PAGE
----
This site is meant entirely in good humor. Just as the Shakespearean Insulter was meant in good humor and not as a judgment upon the bard, so this insult generator presents some of Luther's more crass words in good humor and not as a judgment upon the reformer. That said...

I, a Lutheran myself, neither approve of nor condone Luther's insults as appropriate for modern theological discourse, nor most modern discourse for that matter. Luther was a product of his time. Some of his insults are inexcusable; a few are so crass as to make me reluctant to put them on this site (e.g. those to do with whoredom). However, when one reads his works, it becomes clear that these insults, a common rhetorical device in the polemical literature of the sixteenth century, were spoken in hopes of defending the pure faith against impure doctrine and guiding the church of his day back into the faith of the Church.

As I have followed commentaries about this website, I have noticed people using these quotes to condemn Lutheranism. It should be known that the Lutheran tradition does not accept most of Luther's works as doctrine, though it does embrace much of his theology. Only three documents written by the reformer are explicitly part of the Lutheran doctrine, compiled in the Book of Concord, and only one of these documents is universally accepted among Lutherans, namely Luther's Small Catechism. Moreover, Lutherans explicitly reject some of the reformer's ideas. For example, Luther's anti-Semitic writings have been rejected by most in the Lutheran tradition, and we continually seek forgiveness and reconciliation with our Jewish brothers and sisters for what Luther said and the effects it had on the world.

To imagine that modern Lutheranism is the sum total of Martin Luther's output is to misconstrue the Lutheran tradition, which was composed of many more voices even in its infancy. Likewise, to imagine Luther's crass words are the sum total of the reformer is to misconstrue Luther, for he had many beautiful thoughts as well. As Martin would say, he was simul justus et peccator.

In Luther's Words

In order to obtain a proper appreciation for and understanding of Luther's insults, they must be read in context. For those who do not have the time or interest to read Luther's works, here is a brief explanation of Luther's insults by the theologian himself.

When asked to retract his works in Luther at the Diet of Worms, Luther divided his works into three categories, 1) ones where he discussed religious faith and morals simply and evangelically, 2) ones where he attacked the papacy and the affairs of the papists that have laid waste to the Christian world, and 3) ones against some private individuals. Of this last group, as holds true when looking at which works hold the most or the worst insults, Luther says the following:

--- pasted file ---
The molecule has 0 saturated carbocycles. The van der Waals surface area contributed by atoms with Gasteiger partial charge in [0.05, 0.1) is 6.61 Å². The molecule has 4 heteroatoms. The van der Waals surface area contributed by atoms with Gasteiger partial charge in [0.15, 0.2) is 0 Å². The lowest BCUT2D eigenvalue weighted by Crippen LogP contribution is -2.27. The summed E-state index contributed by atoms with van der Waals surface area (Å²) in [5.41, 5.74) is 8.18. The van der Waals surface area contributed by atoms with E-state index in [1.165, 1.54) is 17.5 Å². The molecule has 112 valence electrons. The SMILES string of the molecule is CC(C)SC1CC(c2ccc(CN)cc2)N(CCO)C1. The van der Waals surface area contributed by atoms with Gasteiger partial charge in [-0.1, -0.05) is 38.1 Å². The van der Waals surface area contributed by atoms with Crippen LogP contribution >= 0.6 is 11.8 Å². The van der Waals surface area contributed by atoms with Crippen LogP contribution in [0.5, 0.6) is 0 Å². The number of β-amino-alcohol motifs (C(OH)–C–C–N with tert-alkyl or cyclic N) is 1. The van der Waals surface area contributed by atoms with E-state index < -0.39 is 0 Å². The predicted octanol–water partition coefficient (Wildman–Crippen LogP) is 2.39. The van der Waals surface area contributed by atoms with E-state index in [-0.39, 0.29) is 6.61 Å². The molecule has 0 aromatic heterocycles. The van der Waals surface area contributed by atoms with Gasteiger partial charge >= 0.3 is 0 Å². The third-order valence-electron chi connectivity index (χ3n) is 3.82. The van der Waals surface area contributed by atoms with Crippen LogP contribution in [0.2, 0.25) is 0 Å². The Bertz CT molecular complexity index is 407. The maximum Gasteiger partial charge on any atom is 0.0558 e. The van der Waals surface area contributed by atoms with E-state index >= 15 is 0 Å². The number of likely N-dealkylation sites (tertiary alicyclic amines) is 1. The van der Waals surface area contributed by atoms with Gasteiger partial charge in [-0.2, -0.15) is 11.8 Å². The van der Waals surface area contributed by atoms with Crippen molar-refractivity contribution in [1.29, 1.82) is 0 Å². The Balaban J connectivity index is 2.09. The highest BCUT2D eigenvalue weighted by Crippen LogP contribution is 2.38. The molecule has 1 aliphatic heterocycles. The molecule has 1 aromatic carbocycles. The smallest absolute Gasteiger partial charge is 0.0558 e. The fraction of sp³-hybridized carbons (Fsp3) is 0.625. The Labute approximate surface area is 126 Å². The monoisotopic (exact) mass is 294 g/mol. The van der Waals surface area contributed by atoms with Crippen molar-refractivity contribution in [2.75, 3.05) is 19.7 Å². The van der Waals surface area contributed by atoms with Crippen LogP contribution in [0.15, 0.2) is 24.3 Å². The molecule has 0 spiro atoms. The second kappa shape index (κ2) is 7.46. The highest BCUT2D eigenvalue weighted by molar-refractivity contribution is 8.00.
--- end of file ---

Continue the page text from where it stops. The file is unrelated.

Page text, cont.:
I have written a third sort of book against some private and (as they say) distinguished individuals - those, namely, who strive to preserve the Roman tyranny and to destroy the godliness taught by me. Against these I confess I have been more violent than my religion or profession demands. But then, I do not set myself up as a saint; neither am I disputing about my life, but about the teaching of Christ. It is not proper for me to retract these works, because by this retraction it would again happen that tyranny and godlessness would, with my patronage, rule and rage among the people of God more violently than ever before. (Luther at the Diet of Worms, pg. 110-111 of Luther's Works, Vol. 32)

From this short excerpt, it is clear that Luther felt he was using the rhetorical device of insults - violence, as he calls them - in service of the defense of pure doctrine and against tyranny and godlessness.

A Note on the Insults Themselves

Realizing the insults are extremely contextual, it must be recognized that all the insults on this site have been taken out of context. Considering their original context, including the work in which they are found and the socio-political context of sixteenth century Germany where insulting was a norm, is vital for understanding both their meaning and Luther's vehemence. For example, a few of the insults found on this site are said in complete sarcasm in their original context. A couple are Luther quoting insults that had been hurled him or written in direct response to such insults. Others are said amidst tender words of guidance, trying to bring someone back to the pure faith while showing them what their errors have done to Christendom. A number are said against those who, as Luther saw it, were turning the Church into the Devil's whorehouse. For one to judge Luther based on any insult, one must first read the insult in context and determine why Luther was using the insult.

The original wording of the insultes was maintained as much as possible. However, the following changes were made:

  1. Third person language has been changed to second person singular or plural.
  2. Most gender specific words have been made gender neutral.
  3. Most references to people of the sixteenth century, including the papacy and the Jews, has been removed.
  4. Other modifications were made if necessary to fit a general audience.